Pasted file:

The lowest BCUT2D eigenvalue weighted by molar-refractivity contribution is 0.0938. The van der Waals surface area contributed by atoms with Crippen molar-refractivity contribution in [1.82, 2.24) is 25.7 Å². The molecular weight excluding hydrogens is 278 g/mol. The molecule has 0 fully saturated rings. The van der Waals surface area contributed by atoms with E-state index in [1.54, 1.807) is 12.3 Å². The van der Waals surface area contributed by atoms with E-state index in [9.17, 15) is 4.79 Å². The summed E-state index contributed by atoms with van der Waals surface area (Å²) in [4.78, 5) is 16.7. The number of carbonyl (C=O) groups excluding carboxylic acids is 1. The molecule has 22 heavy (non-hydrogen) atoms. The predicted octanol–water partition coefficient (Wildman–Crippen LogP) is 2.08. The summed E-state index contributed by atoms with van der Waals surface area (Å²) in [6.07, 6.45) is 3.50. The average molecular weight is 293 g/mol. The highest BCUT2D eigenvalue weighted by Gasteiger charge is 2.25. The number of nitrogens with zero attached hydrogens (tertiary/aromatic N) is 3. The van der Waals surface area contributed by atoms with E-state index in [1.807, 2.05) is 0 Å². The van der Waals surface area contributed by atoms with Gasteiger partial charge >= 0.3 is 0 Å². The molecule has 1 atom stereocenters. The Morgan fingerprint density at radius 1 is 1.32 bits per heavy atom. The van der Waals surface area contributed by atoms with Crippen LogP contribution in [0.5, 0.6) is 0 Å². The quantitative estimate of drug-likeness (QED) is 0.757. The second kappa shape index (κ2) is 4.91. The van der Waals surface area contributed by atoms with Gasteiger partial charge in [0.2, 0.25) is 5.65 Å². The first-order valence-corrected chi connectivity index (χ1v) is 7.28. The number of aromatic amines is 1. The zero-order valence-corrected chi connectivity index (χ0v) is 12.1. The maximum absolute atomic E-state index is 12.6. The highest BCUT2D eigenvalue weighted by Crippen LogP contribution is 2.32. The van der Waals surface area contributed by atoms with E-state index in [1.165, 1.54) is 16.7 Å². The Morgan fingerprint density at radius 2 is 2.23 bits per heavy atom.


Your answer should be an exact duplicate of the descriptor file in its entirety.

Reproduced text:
The lowest BCUT2D eigenvalue weighted by molar-refractivity contribution is 0.0938. The van der Waals surface area contributed by atoms with Crippen molar-refractivity contribution in [1.82, 2.24) is 25.7 Å². The molecular weight excluding hydrogens is 278 g/mol. The molecule has 0 fully saturated rings. The van der Waals surface area contributed by atoms with E-state index in [1.54, 1.807) is 12.3 Å². The van der Waals surface area contributed by atoms with E-state index in [9.17, 15) is 4.79 Å². The summed E-state index contributed by atoms with van der Waals surface area (Å²) in [4.78, 5) is 16.7. The number of carbonyl (C=O) groups excluding carboxylic acids is 1. The molecule has 22 heavy (non-hydrogen) atoms. The predicted octanol–water partition coefficient (Wildman–Crippen LogP) is 2.08. The summed E-state index contributed by atoms with van der Waals surface area (Å²) in [6.07, 6.45) is 3.50. The average molecular weight is 293 g/mol. The highest BCUT2D eigenvalue weighted by Gasteiger charge is 2.25. The number of nitrogens with zero attached hydrogens (tertiary/aromatic N) is 3. The van der Waals surface area contributed by atoms with E-state index in [1.807, 2.05) is 0 Å². The van der Waals surface area contributed by atoms with Gasteiger partial charge >= 0.3 is 0 Å². The molecule has 1 atom stereocenters. The Morgan fingerprint density at radius 1 is 1.32 bits per heavy atom. The van der Waals surface area contributed by atoms with Crippen LogP contribution in [0.5, 0.6) is 0 Å². The quantitative estimate of drug-likeness (QED) is 0.757. The second kappa shape index (κ2) is 4.91. The van der Waals surface area contributed by atoms with Gasteiger partial charge in [0.2, 0.25) is 5.65 Å². The first-order valence-corrected chi connectivity index (χ1v) is 7.28. The number of aromatic amines is 1. The zero-order valence-corrected chi connectivity index (χ0v) is 12.1. The maximum absolute atomic E-state index is 12.6. The highest BCUT2D eigenvalue weighted by Crippen LogP contribution is 2.32. The van der Waals surface area contributed by atoms with E-state index in [1.165, 1.54) is 16.7 Å². The Morgan fingerprint density at radius 2 is 2.23 bits per heavy atom.